Cornell President Emeritus Frank H.T. Rhodes has dedicated the past 50 years of his life to improving university-level education, because he believes “the process of metamorphosis into a new life phase is invigorating.” Rhodes has enjoyed teaching, research, and university administration at numerous campuses, including University of Michigan, University of Wales, and University of Illinois, and is now a critic of these institutions in his newly published book, The Creation of the Future: The Role of the American University.
In his book, Rhodes — who was President of Cornell from 1977 to 1995 and University of Michigan Provost prior to that — describes the purpose of universities, the goals they should strive to achieve, and suggestions for reaching these goals based on his experiences as both a university administrator and professor. He also explains some of the chronic deficiencies of higher education and the ways they might be remedied in order to maintain public support.
Rhodes indicated that the purpose of his book is to defend the importance of higher education and the need for it to exist on traditional college campuses.
He explains to non-specialists that the purpose of universities is to give students practical skills in addition to the ability to confront society’s challenges. In the book, he does not pretend that universities are perfect or should be exempt from criticism.
According to Rhodes, many newspaper and magazine articles have criticized universities for not living up to society’s expectations. For example, some critics, such as Peter Drucker in the March 10, 1997 issue of Forbes magazine, have argued that professors often focus too much on research and not enough on teaching, and that grading has become too lenient.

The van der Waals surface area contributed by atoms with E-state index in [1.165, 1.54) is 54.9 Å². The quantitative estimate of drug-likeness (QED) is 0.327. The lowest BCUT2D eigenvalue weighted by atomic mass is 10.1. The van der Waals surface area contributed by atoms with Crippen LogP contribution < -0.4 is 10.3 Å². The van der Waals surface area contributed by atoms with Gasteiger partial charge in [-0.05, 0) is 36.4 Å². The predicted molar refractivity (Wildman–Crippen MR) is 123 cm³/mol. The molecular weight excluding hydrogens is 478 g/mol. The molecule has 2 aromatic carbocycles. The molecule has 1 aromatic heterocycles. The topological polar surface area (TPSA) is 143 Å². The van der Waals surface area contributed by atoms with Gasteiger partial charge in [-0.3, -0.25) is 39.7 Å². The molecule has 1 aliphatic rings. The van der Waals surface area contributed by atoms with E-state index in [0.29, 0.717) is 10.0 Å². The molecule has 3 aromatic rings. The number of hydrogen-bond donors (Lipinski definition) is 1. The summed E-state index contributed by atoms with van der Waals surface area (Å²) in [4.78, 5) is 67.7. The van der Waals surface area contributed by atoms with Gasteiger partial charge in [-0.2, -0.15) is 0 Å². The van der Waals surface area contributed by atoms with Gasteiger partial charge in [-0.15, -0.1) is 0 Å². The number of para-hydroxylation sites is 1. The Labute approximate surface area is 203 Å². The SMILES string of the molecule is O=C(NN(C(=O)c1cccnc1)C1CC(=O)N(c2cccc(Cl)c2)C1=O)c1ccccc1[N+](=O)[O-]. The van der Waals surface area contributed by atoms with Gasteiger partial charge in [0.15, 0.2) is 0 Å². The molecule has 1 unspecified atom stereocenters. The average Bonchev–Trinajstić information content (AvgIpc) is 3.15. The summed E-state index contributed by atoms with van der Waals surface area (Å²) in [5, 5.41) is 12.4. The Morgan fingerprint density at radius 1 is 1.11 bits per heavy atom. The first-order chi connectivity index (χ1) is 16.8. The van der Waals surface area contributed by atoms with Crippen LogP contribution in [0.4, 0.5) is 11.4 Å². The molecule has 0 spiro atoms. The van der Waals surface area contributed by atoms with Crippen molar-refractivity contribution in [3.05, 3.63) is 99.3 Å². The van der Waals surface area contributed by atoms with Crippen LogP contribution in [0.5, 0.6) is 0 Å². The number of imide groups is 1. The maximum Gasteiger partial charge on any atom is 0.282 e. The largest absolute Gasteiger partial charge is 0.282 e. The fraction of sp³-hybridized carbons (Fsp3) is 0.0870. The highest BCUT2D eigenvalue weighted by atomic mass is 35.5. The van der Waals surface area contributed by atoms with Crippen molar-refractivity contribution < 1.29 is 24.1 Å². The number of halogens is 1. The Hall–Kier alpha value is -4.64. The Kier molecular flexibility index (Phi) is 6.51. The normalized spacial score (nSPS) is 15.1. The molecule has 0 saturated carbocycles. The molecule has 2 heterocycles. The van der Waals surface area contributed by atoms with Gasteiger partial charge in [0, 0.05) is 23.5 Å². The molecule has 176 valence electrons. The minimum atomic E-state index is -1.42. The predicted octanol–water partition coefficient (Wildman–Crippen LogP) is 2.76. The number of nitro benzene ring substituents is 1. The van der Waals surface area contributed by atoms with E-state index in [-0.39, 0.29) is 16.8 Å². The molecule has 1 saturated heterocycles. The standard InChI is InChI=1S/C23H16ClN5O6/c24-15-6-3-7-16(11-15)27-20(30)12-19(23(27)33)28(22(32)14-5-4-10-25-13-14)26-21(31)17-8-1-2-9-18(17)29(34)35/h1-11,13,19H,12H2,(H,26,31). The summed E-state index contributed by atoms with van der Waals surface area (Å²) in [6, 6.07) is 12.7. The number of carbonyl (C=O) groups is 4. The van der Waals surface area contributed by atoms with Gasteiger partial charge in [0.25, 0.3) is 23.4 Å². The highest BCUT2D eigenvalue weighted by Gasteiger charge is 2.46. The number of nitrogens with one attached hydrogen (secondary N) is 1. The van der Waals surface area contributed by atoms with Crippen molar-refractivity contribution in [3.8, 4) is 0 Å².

Moreover, the emergence of distance learning allows people to take college-level courses from their homes through a computer and never set foot on a college campus. As a result, many critics of traditional higher education assert that the need for centralized college campuses is dwindling and their way of educating students is growing obsolete.
In defending the need for university education, Alfred North Whitehead is quoted as follows: “The task of the university is the creation of the future, so far as rational thought, and civilized modes of appreciation, can affect the issue.”
Rhodes explains that the essence of being on a university campus is a sense of community and the wealth of knowledge that is shared, not only between students and professors, but between students as well.
“That all really contributes to education,” he said.
In the book, Rhodes cites an American history course taught by Walter LaFeber, Marie Underhill Noll Professor of American History, as an example. In this class, LaFeber required students to choose a topic, read all of the information they could find on it, review their research before presenting it to the class, and then engage in a debate with other students in the class. According to Rhodes, this close interaction and sharing of knowledge could not take place without the community provided by a college setting.
He clarifies the distinction between “instruction” and “education” in his book. While instruction is the “imparting of knowledge